Baronial touch to lakeside property

THERE’S a subtle connection between Killarney and the Scottish Highlands – both became big tourist destinations in the 19th century and both entertained Queen Victoria.

Mind, she found the Highlands a bit more accessible, but a visit to Balmoral by those familiar with Beauty’s Home would have a predictable response – it’s good, but not quite Killarney.

And by a long way round, this baronial, lakeside house at Dromin, Fossa is this week’s sale offering in the Kingdom.

A new build in one of its more exclusive residential areas, it’s located just beyond Hotel Europe, (which has had a multi-million makeover by owners, the Liebherr family,) overlooks the Reeks and has the vast expanse of Lough Leane on its doorstep, although it doesn’t have complete lake and mountain views.

But no matter, because this house has more than enough to tick a lot of boxes. This house is a hymn to quality craftsmanship.

It’s also subtly luxurious, but in a low-key, quality material way that’s really, well, baronial.

There is no palatial entrance hallway either, rather the opulent effect is left to the materials which include crafted teak double doors with matching curved skirting and the house’s one flourish, a circular statement staircase.

This solid teak creation, with inset carpeting and beveled glass balusters, travels upwards to a large, first floor room with glorious panelling overhead.

The vaulted, herringbone ceiling in cherry wood is saved from overkill by hand-painted panels in the centre which psychologically lifts the room, aided and abetted by double banks of wall and ceiling Velux windows.

This large living space is galleried over the entrance hallway and bookended by the circular staircase and the most extravagant library of walnut, cherry and elm covering a third of the room.

This, combined with the ceiling, the Ballydesmond stone fireplace off centre and the magnificent panelling on the rest of the walls, conjures up the feel of a hunting lodge.

All that’s missing is tartan carpeting, but no – it’s plaid because this is no pastiche Balmoral-alike; instead, it’s the cosiest and most womb-like room you could come across. A retreat.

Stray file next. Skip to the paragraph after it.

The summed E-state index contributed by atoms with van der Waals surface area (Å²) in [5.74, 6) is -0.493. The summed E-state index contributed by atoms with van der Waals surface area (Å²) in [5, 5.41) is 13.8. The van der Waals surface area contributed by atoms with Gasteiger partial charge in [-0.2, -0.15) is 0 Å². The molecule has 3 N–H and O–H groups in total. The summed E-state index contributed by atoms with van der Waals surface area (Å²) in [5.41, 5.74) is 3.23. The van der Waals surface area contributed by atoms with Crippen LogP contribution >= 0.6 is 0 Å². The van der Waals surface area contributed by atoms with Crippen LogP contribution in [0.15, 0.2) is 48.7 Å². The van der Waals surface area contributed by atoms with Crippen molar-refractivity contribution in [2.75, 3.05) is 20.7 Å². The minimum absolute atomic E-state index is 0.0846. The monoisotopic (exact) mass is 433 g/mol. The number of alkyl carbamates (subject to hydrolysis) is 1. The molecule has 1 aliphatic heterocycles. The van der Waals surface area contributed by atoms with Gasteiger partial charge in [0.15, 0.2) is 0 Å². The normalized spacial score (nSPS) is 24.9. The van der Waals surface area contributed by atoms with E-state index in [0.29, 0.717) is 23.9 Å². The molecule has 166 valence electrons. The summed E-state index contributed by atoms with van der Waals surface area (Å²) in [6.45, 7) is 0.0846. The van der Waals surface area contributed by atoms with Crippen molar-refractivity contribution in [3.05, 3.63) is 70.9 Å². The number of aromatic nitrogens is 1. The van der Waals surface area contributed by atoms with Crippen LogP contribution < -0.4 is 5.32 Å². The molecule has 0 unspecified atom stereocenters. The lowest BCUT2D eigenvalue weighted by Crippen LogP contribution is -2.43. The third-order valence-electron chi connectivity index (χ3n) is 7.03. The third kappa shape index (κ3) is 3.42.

Downstairs, the rest of the living space fans across the ground floor from east to west, starting with the kitchen/dining/living room which lies to the right of the staircase drum and turning into the more formal dining/living room.

All rooms face south over the large, electric green site towards the mountains and concertina doors lead out to a tastefully finished and planted patio. The rooms have a variety of flooring, from oak to maple to cherry to walnut, all in varying patterns.

Bedrooms run along the northern end of the ground floor, with two double rooms sharing a main bathroom and the master bedroom takes up the south-eastern segment of the house.

This is a big room with windows over the garden and it leads through to a large, four-piece bathroom with stand alone shower, (pressure is two-bar throughout the house) and large contemporary bath. Next door is a walk-in shelved and fitted wardrobe and then upstairs, there are two more double rooms, both of which could be called master bedrooms in their own right.

The remainder of the 4,500 square feet of the dwelling is taken up with a workroom/studio on the first floor, a huge utility on the ground floor, guest bathroom and storage space.

And then, there’s the final piece de resistance, an L-shaped garage with one small chunk given over to a gym and with a separate bathroom area.

According to Michael Coghlan of Sherry FitzGerald Coghlan, this would easily convert to self-contained accommodation and is fully insulated, wired and plumbed. It’s also full height, which means there’s an option to put in a mezzanine too, but the sheer size, at 1,500 square feet, puts it on a level with an average, detached property.

The guide price is also surprising – Michael Coghlan is asking €800,000 for the house, garage and 0.9 of an acre – well back from what it would have been three to four years ago.

Now, it’s a sublime, headache-free property with all the subtle bells and whistles, (it’s an electronic obstacle course) that buyers come to expect.

And considering the beauty of the location, the quality of the house, (the roof is expensive recycled slate) and the guide price, this is one not to be missed.

More in this section

Puzzles logo

Puzzles hub

Visit our brain gym where you will find simple and cryptic crosswords, sudoku puzzles and much more. Updated at midnight every day. PS ... We would love to hear your feedback on the section right HERE.

News Wrap

A lunchtime summary of content highlights on the Irish Examiner website. Delivered at 1pm each day.

Sign up

Some of the best bits from direct to your inbox every Monday.

Sign up